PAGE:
Every day at 3 p.m., Amtrak Southwest Chief departs the south concourse at Chicago Union Station. For the first 1.5 miles out of the station, the train travels due south, then makes a sweeping right turn under Canal Street and heads out through Chicago’s western suburbs. Soon, an announcement is made over the train’s public address system,” Good afternoon, on behalf of Amtrak and the National Park Service, welcome aboard the Southwest Chief.” On May 18th that greeting will be the start of the latest Trails and Rails partnership between the National Park Service and Amtrak, providing rail passengers with educational opportunities that foster an appreciation of a selected region’s natural and cultural heritage. Gaining support for another Trails and Rails program was not easy. Co-sponsor of the new program is Texas A&M University’s Department of Recreation, Park, and Tourism Sciences. The new program on the Southwest Chief became a reality when the railroad-themed Depot Inn and Suites in La Plata agreed to provide lodging for the volunteer guides. Although the Southwest Chief currently has one Trails & Rails program operating between La Junta, CO and Albuquerque, NM, this second Trails and Rails segment was developed in cooperation with the American Passenger Rail Heritage Foundation. Bob Cox is the current president and La Plata Coordinator for this new program.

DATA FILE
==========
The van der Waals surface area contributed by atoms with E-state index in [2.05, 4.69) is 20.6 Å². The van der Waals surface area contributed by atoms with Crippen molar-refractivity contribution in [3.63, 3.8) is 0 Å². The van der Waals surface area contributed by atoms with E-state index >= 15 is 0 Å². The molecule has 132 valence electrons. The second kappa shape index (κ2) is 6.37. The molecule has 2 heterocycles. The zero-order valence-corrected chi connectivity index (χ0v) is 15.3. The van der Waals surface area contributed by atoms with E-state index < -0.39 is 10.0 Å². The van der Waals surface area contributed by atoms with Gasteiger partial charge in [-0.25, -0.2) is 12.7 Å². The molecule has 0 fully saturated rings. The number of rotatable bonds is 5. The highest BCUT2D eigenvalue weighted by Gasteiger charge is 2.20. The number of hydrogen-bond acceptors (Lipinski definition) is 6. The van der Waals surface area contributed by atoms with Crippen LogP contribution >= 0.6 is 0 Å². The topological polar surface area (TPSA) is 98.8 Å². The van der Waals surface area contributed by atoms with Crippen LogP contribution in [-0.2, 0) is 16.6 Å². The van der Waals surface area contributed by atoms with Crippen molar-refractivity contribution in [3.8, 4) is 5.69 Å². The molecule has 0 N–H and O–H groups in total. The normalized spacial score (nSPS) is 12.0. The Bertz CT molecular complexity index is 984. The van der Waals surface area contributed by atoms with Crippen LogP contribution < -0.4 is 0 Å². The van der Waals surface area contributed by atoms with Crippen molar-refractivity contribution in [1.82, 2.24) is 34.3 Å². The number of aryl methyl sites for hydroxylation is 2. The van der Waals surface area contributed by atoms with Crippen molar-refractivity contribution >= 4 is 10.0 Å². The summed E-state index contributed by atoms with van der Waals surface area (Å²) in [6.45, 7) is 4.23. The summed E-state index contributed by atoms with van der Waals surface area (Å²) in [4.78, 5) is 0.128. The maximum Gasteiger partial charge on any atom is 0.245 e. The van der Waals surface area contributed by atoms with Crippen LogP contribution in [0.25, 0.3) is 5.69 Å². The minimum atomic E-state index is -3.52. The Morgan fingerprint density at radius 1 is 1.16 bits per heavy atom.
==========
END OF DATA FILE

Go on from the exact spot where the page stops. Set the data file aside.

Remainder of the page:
The Chicago-La Plata Trails and Rails program will operate four days per week for the 2013 season, May 18th through Sept 22nd. Guides will ride westbound on train #3 Thursdays and Saturdays and eastbound from La Plata on train #4 Fridays ans Sundays. In March the new Trails and Rails group met in Chicago along with the guides from the Indiana Dunes National Lakeshore Park, who volunteer on the Trails and Rails program aboard Amtrak’s Wolverines. Susan Scott, instructor and internship coordinator at Texas A&M, and Anne McGinnis from Amtrak conducted the joint training session. The morning session included Amtrak’s mandatory safety course covering various types of emergencies that might occur while on Amtrak trains. That was followed by Susan Scott’s Interpretation Training Module, teaching guides how to facilitate the connection between the interests of the passenger and the significance of the landscape and history outside the window. McGinnis led the afternoon training, explaining the National Park Services Volunteer in the Park’s Program. Volunteers and Parks Service personnel are part of the National Park Service Mission, which aims to preserve “unimpaired the natural and cultural resources and values of the National Park System for the enjoyment, education and inspiration of this and future generations.” Robert and Kandace Tabern, Chicago coordinators for the La Plata group, made concluding remarks. Most of the Chicago Trails and Rails members have previous experience as guides aboard the Empire Builder from 2005 to 2010 between Chicago and Winona,MN before that programs sponsorship was changed to a Trails &Rails group in St. Paul in 2010. The Taberns researched and wrote Outside the Rails, the route guide used by the Trails and Rails guides between Chicago and La Plata. The script covers all the highlights of both general history and railroad history including information on Galesburg, home of Carl Sandburg the American Poet, to information on the mighty Mississippi River at Ft. Madison, Iowa. And yes, there are plenty of facts for the railfans onboard including a short history of the suburban depots between Chicago Union Station and Naperville, including Berwyn, Riverside,Brookfield, and Highlands. Guides also discuss history of the Santa Fe including the BSNF merger. The National Park Service currently operates 22 Trails and Rails programs on various Amtrak trains across the nation with almost 700 volunteers. For more information on Trails and Rails, visit amtrak.com or www.nps.gov. For more information on the American Passenger Rail Heritage Foundation, visit www.aprhf.org.